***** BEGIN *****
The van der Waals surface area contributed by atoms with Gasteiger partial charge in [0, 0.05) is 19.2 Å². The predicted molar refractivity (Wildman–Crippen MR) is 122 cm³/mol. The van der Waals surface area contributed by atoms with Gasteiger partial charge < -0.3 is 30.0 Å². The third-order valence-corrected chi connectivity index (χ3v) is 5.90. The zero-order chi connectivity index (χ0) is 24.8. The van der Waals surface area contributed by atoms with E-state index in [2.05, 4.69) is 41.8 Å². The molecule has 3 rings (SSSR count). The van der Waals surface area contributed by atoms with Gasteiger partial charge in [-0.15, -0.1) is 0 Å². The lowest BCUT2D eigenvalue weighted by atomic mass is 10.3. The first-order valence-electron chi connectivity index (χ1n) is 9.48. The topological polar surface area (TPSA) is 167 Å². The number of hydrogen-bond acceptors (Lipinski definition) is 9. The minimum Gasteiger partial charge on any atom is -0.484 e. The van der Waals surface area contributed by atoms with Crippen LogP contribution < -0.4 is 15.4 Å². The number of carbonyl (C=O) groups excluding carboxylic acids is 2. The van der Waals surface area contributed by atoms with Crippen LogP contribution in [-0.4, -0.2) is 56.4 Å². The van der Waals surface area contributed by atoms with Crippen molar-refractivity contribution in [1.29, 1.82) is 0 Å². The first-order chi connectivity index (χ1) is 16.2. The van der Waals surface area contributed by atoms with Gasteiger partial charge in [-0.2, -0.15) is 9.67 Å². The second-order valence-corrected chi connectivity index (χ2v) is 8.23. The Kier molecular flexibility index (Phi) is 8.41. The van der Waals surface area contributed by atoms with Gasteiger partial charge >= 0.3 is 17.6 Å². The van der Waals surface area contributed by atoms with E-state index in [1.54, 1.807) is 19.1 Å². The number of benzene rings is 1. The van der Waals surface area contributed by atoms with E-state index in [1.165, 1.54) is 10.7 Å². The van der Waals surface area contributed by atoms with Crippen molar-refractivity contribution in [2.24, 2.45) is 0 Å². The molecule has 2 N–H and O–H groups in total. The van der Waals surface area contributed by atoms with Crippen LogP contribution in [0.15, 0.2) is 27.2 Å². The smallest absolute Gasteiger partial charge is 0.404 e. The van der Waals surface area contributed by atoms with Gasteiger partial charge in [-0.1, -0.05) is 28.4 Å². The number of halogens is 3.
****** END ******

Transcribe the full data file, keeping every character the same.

The van der Waals surface area contributed by atoms with Gasteiger partial charge in [0, 0.05) is 19.2 Å². The predicted molar refractivity (Wildman–Crippen MR) is 122 cm³/mol. The van der Waals surface area contributed by atoms with Gasteiger partial charge < -0.3 is 30.0 Å². The third-order valence-corrected chi connectivity index (χ3v) is 5.90. The zero-order chi connectivity index (χ0) is 24.8. The van der Waals surface area contributed by atoms with E-state index in [2.05, 4.69) is 41.8 Å². The molecule has 3 rings (SSSR count). The van der Waals surface area contributed by atoms with Gasteiger partial charge in [-0.15, -0.1) is 0 Å². The lowest BCUT2D eigenvalue weighted by atomic mass is 10.3. The first-order valence-electron chi connectivity index (χ1n) is 9.48. The topological polar surface area (TPSA) is 167 Å². The number of hydrogen-bond acceptors (Lipinski definition) is 9. The minimum Gasteiger partial charge on any atom is -0.484 e. The van der Waals surface area contributed by atoms with Crippen LogP contribution < -0.4 is 15.4 Å². The number of carbonyl (C=O) groups excluding carboxylic acids is 2. The van der Waals surface area contributed by atoms with Crippen LogP contribution in [-0.4, -0.2) is 56.4 Å². The van der Waals surface area contributed by atoms with Crippen molar-refractivity contribution in [1.29, 1.82) is 0 Å². The first-order chi connectivity index (χ1) is 16.2. The van der Waals surface area contributed by atoms with Gasteiger partial charge in [-0.2, -0.15) is 9.67 Å². The second-order valence-corrected chi connectivity index (χ2v) is 8.23. The Kier molecular flexibility index (Phi) is 8.41. The van der Waals surface area contributed by atoms with Gasteiger partial charge >= 0.3 is 17.6 Å². The van der Waals surface area contributed by atoms with E-state index in [1.54, 1.807) is 19.1 Å². The number of benzene rings is 1. The van der Waals surface area contributed by atoms with E-state index in [1.165, 1.54) is 10.7 Å². The van der Waals surface area contributed by atoms with Crippen molar-refractivity contribution in [2.24, 2.45) is 0 Å². The molecule has 2 N–H and O–H groups in total. The van der Waals surface area contributed by atoms with Crippen LogP contribution in [0.15, 0.2) is 27.2 Å². The smallest absolute Gasteiger partial charge is 0.404 e. The van der Waals surface area contributed by atoms with Gasteiger partial charge in [-0.1, -0.05) is 28.4 Å². The number of halogens is 3.